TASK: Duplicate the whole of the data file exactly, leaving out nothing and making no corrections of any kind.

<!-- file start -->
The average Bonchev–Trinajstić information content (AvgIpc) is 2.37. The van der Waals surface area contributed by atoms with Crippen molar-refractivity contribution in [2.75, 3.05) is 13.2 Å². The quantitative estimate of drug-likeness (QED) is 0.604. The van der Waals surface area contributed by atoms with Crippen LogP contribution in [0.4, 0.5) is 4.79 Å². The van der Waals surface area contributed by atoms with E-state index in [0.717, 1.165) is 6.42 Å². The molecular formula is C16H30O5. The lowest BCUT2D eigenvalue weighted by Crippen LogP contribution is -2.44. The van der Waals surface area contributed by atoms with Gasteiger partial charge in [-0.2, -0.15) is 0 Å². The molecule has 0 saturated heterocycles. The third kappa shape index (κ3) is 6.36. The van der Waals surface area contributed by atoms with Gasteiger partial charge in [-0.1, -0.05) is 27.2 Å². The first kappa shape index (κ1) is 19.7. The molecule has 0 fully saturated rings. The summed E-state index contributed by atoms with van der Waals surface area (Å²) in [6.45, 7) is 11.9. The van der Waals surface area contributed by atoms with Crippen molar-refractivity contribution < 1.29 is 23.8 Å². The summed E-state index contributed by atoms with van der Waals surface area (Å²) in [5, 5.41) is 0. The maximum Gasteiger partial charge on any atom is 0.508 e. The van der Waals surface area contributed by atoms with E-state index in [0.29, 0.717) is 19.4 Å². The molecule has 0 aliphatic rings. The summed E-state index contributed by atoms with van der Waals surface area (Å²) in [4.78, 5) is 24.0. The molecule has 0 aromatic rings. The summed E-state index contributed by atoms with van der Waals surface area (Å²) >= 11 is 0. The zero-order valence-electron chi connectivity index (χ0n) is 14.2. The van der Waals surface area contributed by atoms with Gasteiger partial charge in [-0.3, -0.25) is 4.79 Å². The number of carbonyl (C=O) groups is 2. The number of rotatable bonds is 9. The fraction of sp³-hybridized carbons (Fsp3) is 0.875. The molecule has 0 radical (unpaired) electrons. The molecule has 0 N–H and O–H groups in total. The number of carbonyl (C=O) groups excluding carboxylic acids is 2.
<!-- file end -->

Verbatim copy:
The average Bonchev–Trinajstić information content (AvgIpc) is 2.37. The van der Waals surface area contributed by atoms with Crippen molar-refractivity contribution in [2.75, 3.05) is 13.2 Å². The quantitative estimate of drug-likeness (QED) is 0.604. The van der Waals surface area contributed by atoms with Crippen LogP contribution in [0.4, 0.5) is 4.79 Å². The van der Waals surface area contributed by atoms with E-state index in [0.717, 1.165) is 6.42 Å². The molecular formula is C16H30O5. The lowest BCUT2D eigenvalue weighted by Crippen LogP contribution is -2.44. The van der Waals surface area contributed by atoms with Gasteiger partial charge in [-0.2, -0.15) is 0 Å². The molecule has 0 saturated heterocycles. The third kappa shape index (κ3) is 6.36. The van der Waals surface area contributed by atoms with Gasteiger partial charge in [-0.1, -0.05) is 27.2 Å². The first kappa shape index (κ1) is 19.7. The molecule has 0 fully saturated rings. The summed E-state index contributed by atoms with van der Waals surface area (Å²) in [6.45, 7) is 11.9. The van der Waals surface area contributed by atoms with Crippen molar-refractivity contribution < 1.29 is 23.8 Å². The summed E-state index contributed by atoms with van der Waals surface area (Å²) in [5, 5.41) is 0. The maximum Gasteiger partial charge on any atom is 0.508 e. The van der Waals surface area contributed by atoms with E-state index in [0.29, 0.717) is 19.4 Å². The molecule has 0 aliphatic rings. The summed E-state index contributed by atoms with van der Waals surface area (Å²) in [4.78, 5) is 24.0. The molecule has 0 aromatic rings. The summed E-state index contributed by atoms with van der Waals surface area (Å²) >= 11 is 0. The zero-order valence-electron chi connectivity index (χ0n) is 14.2. The van der Waals surface area contributed by atoms with Gasteiger partial charge in [-0.3, -0.25) is 4.79 Å². The number of carbonyl (C=O) groups is 2. The number of rotatable bonds is 9. The fraction of sp³-hybridized carbons (Fsp3) is 0.875. The molecule has 0 radical (unpaired) electrons. The molecule has 0 N–H and O–H groups in total. The number of carbonyl (C=O) groups excluding carboxylic acids is 2.